Monarchs Need Protection: Kalamazoo Area Wild Ones Can Help

| Blog, Ilse Gebhard

by Ilse Gebhard, KAWO member

In 2012 the national organization of Wild Ones: Native Plants, Natural Landscapes, joined forces with Monarch Joint Venture and Monarch Watch to Bring Back the Monarch in an effort to save America’s favorite butterfly, the Monarch.

The Bring Back the Monarch program’s goals are to restore 20 milkweed species to their native ranges throughout the United States. Since milkweeds are the only plants on which monarch females will lay eggs and the larvae will feed, it’s vitally necessary that we restore milkweeds and replace monarch habitats lost to development, roadside maintenance, and agriculture. And since adult monarchs need nectar to reproduce, this program also encourages the planting of nectar-producing native flowers. 

Wild Ones’ efforts would be called Wild for Monarchs and its major emphasis was, and still is, to increase the number of milkweed plants across the US. Wild Ones members and the then 50 local chapters would work at the “plants-roots” level to educate the public and to plant local varieties of milkweed.

Locally, the Kalamazoo Area Chapter of Wild Ones set up a Wild for Monarchs Committee with many activities:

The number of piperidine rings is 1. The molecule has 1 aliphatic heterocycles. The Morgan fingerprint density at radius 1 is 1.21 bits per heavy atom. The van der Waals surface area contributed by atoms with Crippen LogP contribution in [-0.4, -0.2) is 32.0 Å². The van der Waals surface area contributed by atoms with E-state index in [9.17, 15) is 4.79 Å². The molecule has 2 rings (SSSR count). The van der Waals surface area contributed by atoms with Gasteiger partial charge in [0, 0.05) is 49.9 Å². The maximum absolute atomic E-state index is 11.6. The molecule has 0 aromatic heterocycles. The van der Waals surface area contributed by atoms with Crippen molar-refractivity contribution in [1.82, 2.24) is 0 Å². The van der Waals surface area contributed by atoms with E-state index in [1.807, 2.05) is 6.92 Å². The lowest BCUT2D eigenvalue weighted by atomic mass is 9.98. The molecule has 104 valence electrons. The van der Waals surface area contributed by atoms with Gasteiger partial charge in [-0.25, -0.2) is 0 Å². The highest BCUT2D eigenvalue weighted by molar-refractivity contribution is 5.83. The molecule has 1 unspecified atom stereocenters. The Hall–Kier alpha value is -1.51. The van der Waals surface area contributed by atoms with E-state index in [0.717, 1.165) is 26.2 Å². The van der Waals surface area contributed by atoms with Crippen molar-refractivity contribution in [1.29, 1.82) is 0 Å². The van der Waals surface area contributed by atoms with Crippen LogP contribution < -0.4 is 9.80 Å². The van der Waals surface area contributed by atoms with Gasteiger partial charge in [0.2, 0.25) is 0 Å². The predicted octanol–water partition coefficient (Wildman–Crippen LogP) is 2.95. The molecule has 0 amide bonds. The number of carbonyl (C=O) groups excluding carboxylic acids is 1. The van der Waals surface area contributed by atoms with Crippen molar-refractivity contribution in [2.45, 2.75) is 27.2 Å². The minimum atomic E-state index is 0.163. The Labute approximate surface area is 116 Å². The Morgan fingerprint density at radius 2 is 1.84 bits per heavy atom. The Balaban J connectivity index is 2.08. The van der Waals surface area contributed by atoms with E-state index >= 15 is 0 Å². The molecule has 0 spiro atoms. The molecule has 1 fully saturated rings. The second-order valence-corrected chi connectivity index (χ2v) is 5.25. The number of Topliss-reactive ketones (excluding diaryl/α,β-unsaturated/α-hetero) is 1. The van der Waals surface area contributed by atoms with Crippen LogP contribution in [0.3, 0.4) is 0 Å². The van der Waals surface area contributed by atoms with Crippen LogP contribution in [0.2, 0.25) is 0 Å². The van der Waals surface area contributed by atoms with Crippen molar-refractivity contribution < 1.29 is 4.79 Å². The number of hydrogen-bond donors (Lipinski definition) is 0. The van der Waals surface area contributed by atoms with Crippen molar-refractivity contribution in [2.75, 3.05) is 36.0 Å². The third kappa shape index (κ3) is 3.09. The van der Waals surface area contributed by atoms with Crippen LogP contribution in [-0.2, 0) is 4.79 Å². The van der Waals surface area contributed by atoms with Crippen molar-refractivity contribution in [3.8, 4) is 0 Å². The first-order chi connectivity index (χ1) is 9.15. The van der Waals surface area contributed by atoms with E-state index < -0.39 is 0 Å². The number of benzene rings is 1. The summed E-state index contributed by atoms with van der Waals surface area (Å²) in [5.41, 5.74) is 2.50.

• Give presentations on monarchs and landscaping for butterflies with native plants to various organizations – mostly in Kalamazoo County but also in surrounding counties.
  • Table at events with exhibit and handout materials – again mostly in Kalamazoo County but also in surrounding counties.
  • Coordinate the collection of milkweed seeds and other native species. 
  • Prepare milkweed seed packets for distribution at events and locations like libraries and nature centers.
  • Grow milkweeds for free distribution at events and for establishing Monarch Waystations on public and private locations. 
  • Help grow native plants for free distribution at events and for establishing Monarch Waystations on public and private locations. 
  • Establish or oversee the establishment and registration of Monarch Waystations at schools and public spaces.
  • Advise individuals on planting Monarch Waystations on their property. 
  • Give Monarch Larva Monitoring Project workshops and coordinate the established sites.

We Need Your Help

Volunteers are needed to at least continue some of the activities of the Wild for Monarchs Committee. Please contact Co-Chairs Mike and Carol Klug at [email protected] if you are interested in helping.

Many of you have already planted milkweed and nectar plants in your yards and have registered your yards as Monarch Watch Waystations. If you haven’t, this would be a great time to do so at

I would also encourage you to purchase a Monarch Watch Waystation sign and place it next to your native planting, letting people know that those “weeds” were planted on purpose to help monarchs and all the other pollinators.

Mike and Carol Klug, Co-Chairs of the KAWO Wild for Monarchs Committee,
with exhibit and handouts. Photo: Noel Ocen.
Tom Small and Ilse Gebhard planting a Monarch Waystation with students at Northglade
Montessori Magnet School in Kalamazoo. Photo: Donna Partin.
Neil Sikora and Ilse Gebhard handing out free milkweed at Spring Plant Exchange. 
Photo: Kim Patrie
Judy Dircks, Ann Klobucar, Janice Wick, Ilse Gebhard and Karma Hassell (Riverview Launch staff) processing Common Milkweed seed at Riverview Launch’s greenhouse. Photo: Larry Wolf.
Mike Klug and Neil Sikora in the 2017 Do-Dah Parade, downtown Kalamazoo.